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May 2015 Steel Exports Well Below 2014 Levels

Written by Sandy Williams

AIIS, Falls Church, VA. July 9, 2015. Steel exports increased 3 percent from April to May, though they remained well below the level of a year ago.

The United States shipped 870,099 net tons of steel in May, 16 percent less than the May 2014 total.

Most of the growth resulted from a more than nine-fold increase in exports to the Dominican Republic, to 36,750 net tons, making the tiny nation the third-largest buyer of steel from the United States in May. The monthly total was more than half of the amount of steel that was exported to the Dominican Republic by the United States in all of 2014. Canada and Mexico are, by far, the top two recipients of U.S. steel, and exports to Canada were nearly unchanged in May at 408,729 net tons, while exports to Mexico declined 5.5 percent to 313,828 net tons. Compared to a year earlier, Canada’s total was down 26.9 percent, while Mexico’s fell 13.6 percent. Exports to the European Union slid 9.5 percent from April to May, and 4.8 percent from May 2014 to May 2015, to 27,015 net tons.

Through the first five months of the year, total exports were down 12.1 percent to 4.41 million net tons. Exports to Canada decreased 21 percent to 2.13 million net tons, while exports to Mexico slipped 1 percent to 1.7 million net tons. The European Union increased its year-to-date purchases of steel from the United States by 16.9 percent to 168,054 net tons. The Dominican Republic had been trending well behind its 2014 pace, so even with the big jump in May, its year-to-date total of 48,800 net tons was only 11.4 percent ahead of last year.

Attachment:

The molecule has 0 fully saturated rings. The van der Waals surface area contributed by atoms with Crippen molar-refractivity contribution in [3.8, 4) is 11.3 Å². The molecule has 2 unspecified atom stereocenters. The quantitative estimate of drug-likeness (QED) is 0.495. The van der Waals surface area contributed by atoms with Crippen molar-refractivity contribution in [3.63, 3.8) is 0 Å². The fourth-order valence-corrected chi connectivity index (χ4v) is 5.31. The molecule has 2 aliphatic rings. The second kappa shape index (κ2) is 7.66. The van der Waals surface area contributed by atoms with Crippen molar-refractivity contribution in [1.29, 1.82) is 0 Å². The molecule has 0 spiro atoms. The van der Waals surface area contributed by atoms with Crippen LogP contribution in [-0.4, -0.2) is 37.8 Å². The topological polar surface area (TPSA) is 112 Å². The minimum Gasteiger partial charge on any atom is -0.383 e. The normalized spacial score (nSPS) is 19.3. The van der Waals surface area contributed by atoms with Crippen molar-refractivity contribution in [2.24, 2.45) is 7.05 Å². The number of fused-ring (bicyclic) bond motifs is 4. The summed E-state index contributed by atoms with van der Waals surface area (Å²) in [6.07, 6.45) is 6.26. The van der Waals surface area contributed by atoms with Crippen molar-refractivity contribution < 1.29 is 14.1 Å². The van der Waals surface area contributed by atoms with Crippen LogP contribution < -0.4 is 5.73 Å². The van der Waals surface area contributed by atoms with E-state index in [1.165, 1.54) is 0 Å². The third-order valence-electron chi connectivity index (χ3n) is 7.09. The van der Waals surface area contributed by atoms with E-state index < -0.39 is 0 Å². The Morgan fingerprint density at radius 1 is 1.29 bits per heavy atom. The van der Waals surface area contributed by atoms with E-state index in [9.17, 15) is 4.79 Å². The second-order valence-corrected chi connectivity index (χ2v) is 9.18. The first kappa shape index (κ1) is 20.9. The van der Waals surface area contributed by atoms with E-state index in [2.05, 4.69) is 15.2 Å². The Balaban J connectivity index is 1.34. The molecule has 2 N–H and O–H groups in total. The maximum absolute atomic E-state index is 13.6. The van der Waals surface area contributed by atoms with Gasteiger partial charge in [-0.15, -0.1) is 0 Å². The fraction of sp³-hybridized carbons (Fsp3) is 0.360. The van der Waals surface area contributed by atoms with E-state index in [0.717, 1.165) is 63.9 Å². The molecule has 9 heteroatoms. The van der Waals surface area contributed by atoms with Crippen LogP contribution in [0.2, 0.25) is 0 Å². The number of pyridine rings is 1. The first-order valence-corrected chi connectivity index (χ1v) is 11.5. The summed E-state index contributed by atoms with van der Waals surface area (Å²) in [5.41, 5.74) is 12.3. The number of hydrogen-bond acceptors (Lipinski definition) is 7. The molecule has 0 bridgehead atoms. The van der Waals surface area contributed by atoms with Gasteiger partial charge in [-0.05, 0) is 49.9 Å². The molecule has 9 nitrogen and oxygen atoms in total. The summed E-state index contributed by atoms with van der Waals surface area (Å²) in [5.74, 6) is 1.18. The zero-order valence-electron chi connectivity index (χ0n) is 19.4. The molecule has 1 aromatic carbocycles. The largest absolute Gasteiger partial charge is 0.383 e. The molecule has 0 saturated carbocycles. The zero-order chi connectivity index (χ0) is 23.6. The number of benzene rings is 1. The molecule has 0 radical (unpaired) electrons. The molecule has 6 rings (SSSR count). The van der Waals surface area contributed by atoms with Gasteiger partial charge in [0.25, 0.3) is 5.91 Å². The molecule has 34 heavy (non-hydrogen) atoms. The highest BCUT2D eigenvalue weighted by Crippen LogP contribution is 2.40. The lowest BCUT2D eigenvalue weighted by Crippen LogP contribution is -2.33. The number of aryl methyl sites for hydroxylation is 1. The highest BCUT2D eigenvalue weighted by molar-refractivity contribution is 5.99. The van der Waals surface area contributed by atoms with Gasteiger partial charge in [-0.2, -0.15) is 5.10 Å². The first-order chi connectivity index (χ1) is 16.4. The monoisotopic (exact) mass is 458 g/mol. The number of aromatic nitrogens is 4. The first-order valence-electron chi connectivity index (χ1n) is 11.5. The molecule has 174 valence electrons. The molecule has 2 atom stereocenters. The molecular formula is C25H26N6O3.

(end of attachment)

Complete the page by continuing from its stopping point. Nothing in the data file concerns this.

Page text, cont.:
With Canada accounting for roughly half of all foreign purchases of steel from the United States, the steep decline in exports north of the border equals almost the entire dip in total exports from 2014 to 2015. Although Canada’s finance minister insists that the country is not in a recession, many economists disagree. It is clear, though, that the nation’s economy is at least struggling. Statistics Canada has announced that non-residential capital spending is expected to drop by nearly 5 percent from 2014 to 2015, with the decline in the private sector reaching 7 percent. Until conditions improve for the United States’ top trading partner, steel exports will likely continue to suffer.

The table below is provided by Steel Market Update and compares May 2015 exports to the three and twelve month moving averages through May, exports one year prior, and the previous month. An interactive graphic can be seen on our website here.

Source: American Institute for International Steel (AIIS).

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